Since September, Surrealist exhibitions seem to be cropping up everywhere: in big surveys in London, New York, San Francisco, and soon, Paris, and in countless smaller gallery shows. Perhaps you feel that life in those and other cities has grown surreal enough already. But there's a major difference between the little-s and big-S surrealisms: Our everyday use of the term shows how much we owe to the artistic movement of the same name, but it also glosses over its aims and accomplishments. If nothing else, the current explosion of historical Surrealism may help clarify the matter.
Even those who know something about Surrealism (the movement) often get it somewhat muddled. Because the best-known Surrealists are Salvador Dalí (he of the melting watches) and René Magritte (famed for"Ceci n'est pas une pipe" and men in bowler hats), many believe today that their goal was to concoct wacky, fantastical imagery. Au contraire. Like many early 20th-century art movements, Surrealism aimed to revolutionize life and art both—in this case, by accessing the subconscious and recording the results.
Guillaume Apollinaire coined the term "surrealism" in 1917 to describe a spontaneous verbal creation—one that was beyond, or"sur," reality. In the next few years, several creative types vied to expand the term into a full-fledged movement that would incarnate the Zeitgeist. But the one who won out was André Breton, a minor poet and surgeon who published his first "Manifesto of Surrealism" in 1924. In it, Breton denounced "the reign of logic" and applauded Picasso and Freud (whose work at that stage was barely known in France). He gave Surrealism a historical pedigree, which included the Marquis de Sade, Edgar Allan Poe, Charles Baudelaire, and Arthur Rimbaud. He also delineated the many methods he and his friends had used to expand their minds, such as falling into a hypnotic trance or practicing automatic writing (made by penning whatever words came into their heads). Breton's own automatic writing, some of which he included, drew on other flotsam and jetsam of the times, such as advertising slogans and the ravings of shell-shocked soldiers that he'd treated at a sanatorium during the Great War.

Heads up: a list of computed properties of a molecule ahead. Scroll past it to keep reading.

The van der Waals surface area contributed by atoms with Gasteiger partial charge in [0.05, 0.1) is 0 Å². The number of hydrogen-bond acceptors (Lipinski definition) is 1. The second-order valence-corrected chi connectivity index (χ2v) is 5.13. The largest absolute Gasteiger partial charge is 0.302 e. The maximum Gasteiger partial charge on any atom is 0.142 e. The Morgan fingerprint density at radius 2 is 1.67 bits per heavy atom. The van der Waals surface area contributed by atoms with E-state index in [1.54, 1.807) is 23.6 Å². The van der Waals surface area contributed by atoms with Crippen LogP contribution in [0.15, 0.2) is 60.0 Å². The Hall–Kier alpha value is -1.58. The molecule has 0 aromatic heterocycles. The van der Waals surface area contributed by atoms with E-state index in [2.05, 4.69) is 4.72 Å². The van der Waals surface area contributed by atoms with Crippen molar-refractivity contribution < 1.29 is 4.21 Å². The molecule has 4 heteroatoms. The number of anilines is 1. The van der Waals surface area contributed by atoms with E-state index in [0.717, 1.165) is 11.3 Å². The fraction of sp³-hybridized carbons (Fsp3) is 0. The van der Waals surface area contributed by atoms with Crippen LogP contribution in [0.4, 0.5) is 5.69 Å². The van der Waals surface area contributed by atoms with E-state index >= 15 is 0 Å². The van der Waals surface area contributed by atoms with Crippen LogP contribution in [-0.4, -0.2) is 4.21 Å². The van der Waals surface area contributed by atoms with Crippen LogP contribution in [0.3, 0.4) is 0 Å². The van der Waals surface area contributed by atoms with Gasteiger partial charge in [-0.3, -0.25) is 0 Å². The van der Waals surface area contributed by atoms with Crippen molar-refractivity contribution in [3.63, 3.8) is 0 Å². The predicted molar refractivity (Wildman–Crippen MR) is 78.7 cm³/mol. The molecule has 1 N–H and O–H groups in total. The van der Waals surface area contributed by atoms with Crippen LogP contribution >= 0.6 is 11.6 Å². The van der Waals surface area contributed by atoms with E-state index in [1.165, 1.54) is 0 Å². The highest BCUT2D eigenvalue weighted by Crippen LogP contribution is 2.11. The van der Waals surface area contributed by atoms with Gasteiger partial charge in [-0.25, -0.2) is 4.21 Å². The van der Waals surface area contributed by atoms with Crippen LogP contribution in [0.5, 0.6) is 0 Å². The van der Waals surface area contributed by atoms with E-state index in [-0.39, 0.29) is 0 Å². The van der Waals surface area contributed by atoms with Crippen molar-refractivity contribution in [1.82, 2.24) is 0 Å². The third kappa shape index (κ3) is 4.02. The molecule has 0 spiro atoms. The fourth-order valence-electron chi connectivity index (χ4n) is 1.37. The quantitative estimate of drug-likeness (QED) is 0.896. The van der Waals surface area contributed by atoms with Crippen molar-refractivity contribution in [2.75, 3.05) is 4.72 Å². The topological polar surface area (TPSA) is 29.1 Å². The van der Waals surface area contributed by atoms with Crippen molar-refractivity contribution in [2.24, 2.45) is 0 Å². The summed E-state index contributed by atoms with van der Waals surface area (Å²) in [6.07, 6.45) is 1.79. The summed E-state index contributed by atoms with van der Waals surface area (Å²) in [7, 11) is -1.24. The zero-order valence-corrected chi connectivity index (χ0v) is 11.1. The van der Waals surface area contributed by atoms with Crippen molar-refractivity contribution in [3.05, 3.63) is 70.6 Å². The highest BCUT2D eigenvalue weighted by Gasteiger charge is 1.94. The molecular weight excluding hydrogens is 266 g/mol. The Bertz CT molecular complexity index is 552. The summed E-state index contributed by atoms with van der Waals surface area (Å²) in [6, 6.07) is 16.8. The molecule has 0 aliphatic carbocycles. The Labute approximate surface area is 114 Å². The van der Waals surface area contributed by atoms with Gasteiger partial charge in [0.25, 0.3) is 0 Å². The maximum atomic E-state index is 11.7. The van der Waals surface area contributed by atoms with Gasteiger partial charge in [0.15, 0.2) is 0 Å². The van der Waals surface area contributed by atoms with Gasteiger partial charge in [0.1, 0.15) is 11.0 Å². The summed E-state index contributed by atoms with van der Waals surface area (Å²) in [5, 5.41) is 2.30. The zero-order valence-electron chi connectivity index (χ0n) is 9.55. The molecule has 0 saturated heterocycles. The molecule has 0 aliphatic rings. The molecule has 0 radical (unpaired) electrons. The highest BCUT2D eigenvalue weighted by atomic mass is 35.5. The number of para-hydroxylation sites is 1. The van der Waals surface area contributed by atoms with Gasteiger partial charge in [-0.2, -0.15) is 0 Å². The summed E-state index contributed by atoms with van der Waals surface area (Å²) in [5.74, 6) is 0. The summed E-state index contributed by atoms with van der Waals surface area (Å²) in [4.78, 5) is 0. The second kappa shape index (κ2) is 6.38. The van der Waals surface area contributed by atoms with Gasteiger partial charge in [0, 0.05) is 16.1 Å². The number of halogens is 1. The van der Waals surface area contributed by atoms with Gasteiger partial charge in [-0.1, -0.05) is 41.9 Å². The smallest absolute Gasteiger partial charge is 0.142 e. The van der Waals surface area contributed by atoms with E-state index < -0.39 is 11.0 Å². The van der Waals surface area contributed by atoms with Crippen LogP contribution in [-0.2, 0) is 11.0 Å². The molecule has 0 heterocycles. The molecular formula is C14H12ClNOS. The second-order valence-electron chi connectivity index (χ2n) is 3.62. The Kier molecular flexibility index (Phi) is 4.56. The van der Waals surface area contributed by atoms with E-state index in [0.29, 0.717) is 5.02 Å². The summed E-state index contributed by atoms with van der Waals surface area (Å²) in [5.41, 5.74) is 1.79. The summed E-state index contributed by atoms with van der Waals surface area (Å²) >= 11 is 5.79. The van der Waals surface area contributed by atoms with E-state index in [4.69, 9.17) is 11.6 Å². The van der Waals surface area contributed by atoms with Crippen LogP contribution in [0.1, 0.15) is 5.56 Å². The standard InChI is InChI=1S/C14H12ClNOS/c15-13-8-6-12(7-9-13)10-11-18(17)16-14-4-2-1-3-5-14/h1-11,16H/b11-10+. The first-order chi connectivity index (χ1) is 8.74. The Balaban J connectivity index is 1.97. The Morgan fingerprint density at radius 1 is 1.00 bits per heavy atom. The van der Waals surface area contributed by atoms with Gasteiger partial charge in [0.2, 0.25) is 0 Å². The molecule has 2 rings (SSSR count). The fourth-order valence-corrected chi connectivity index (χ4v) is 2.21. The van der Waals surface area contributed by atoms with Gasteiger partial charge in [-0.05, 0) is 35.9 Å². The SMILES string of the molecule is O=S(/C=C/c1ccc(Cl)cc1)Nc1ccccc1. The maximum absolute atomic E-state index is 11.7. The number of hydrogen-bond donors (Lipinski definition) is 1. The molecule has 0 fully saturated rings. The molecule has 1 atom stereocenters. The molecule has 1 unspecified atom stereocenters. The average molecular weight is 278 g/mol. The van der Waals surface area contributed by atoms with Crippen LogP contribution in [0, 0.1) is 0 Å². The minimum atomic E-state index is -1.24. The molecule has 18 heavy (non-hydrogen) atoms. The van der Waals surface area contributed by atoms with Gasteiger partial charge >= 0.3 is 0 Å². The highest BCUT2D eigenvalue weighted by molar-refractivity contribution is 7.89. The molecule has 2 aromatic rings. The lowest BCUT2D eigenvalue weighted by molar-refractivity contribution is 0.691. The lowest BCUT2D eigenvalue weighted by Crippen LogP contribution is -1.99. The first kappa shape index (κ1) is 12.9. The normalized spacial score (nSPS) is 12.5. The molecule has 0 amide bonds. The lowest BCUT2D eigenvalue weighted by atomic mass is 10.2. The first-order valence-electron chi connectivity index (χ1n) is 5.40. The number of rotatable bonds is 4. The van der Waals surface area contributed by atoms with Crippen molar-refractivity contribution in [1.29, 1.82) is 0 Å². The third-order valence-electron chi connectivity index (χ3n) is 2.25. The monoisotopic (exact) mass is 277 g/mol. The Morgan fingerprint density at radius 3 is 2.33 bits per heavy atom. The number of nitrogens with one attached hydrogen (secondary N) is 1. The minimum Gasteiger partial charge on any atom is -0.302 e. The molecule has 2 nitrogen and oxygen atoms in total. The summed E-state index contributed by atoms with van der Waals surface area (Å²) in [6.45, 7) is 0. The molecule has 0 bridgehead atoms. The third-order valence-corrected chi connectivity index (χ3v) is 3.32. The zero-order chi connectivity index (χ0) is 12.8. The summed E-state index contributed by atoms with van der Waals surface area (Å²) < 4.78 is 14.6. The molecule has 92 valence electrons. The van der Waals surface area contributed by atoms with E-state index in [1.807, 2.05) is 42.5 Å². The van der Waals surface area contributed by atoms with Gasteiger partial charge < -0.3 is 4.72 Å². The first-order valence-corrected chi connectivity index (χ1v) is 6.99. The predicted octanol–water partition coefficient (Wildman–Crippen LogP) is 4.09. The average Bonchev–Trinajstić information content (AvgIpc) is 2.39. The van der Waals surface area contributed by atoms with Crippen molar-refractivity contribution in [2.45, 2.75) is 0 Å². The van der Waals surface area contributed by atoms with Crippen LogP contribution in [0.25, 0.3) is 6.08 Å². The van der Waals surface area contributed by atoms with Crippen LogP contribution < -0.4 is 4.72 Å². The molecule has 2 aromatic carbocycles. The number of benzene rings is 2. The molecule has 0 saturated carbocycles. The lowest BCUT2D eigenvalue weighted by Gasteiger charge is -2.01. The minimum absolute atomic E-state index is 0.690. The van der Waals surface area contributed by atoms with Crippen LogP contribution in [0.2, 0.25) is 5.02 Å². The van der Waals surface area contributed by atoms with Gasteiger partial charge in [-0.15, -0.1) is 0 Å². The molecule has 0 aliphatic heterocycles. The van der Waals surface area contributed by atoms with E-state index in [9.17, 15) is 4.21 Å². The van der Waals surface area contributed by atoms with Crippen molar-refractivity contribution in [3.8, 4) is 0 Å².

In fact, Surrealism, together with its precursor, Dada, is generally regarded as a reaction to the climate of despair that surrounded World War I, when it seemed as though Europe's social and technological advances had culminated in nothing greater than its own self-destruction. With Dada, which began in New York and Zurich, artists protested with "actions" and other activities designed to disrupt the status quo (like Marcel Duchamp's classic gambit—displaying a urinal as art). Surrealism, which began in Paris, took this radical impulse in a more positive and creative direction.
Surrealism was more of a religion or philosophy than an artistic style. Its artists—including Dalí, Max Ernst, Yves Tanguy, and the poets Jacques Prévert and Paul Eluard, among others—valued any technique that would allow them to make work automatically, the better to freely associate and thereby reach into the collective unconscious. Collage was a favored method. So was Exquisite Corpse, derived from a party game: One person would begin a drawing or a sentence, cover it, and pass it on to others to be continued and completed. They also developed many other automatic methods, like decalcomania, in which watercolor was pressed between two pieces of paper to make a Rorschach-like blot, and frottage, a pencil-on-paper rubbing of an object to which one felt attracted.
The sexualized nature of some of this terminology was no accident, for the Surrealists were notably active on that front, too. In their lexicon, desire, the open relationship, the chance encounter, and the ménage à trois (or more) loom large, often as an avenue to self-revelation. (Breton's book Nadja, for instance, which documents an intense affair, begins with the words "Who am I?") What's curious, though, is that these relationships were the opposite of casual: Desire was frequently accompanied by love, which often led to marriage. And in many cases, these unions lasted for years, albeit in a somewhat untraditional fashion.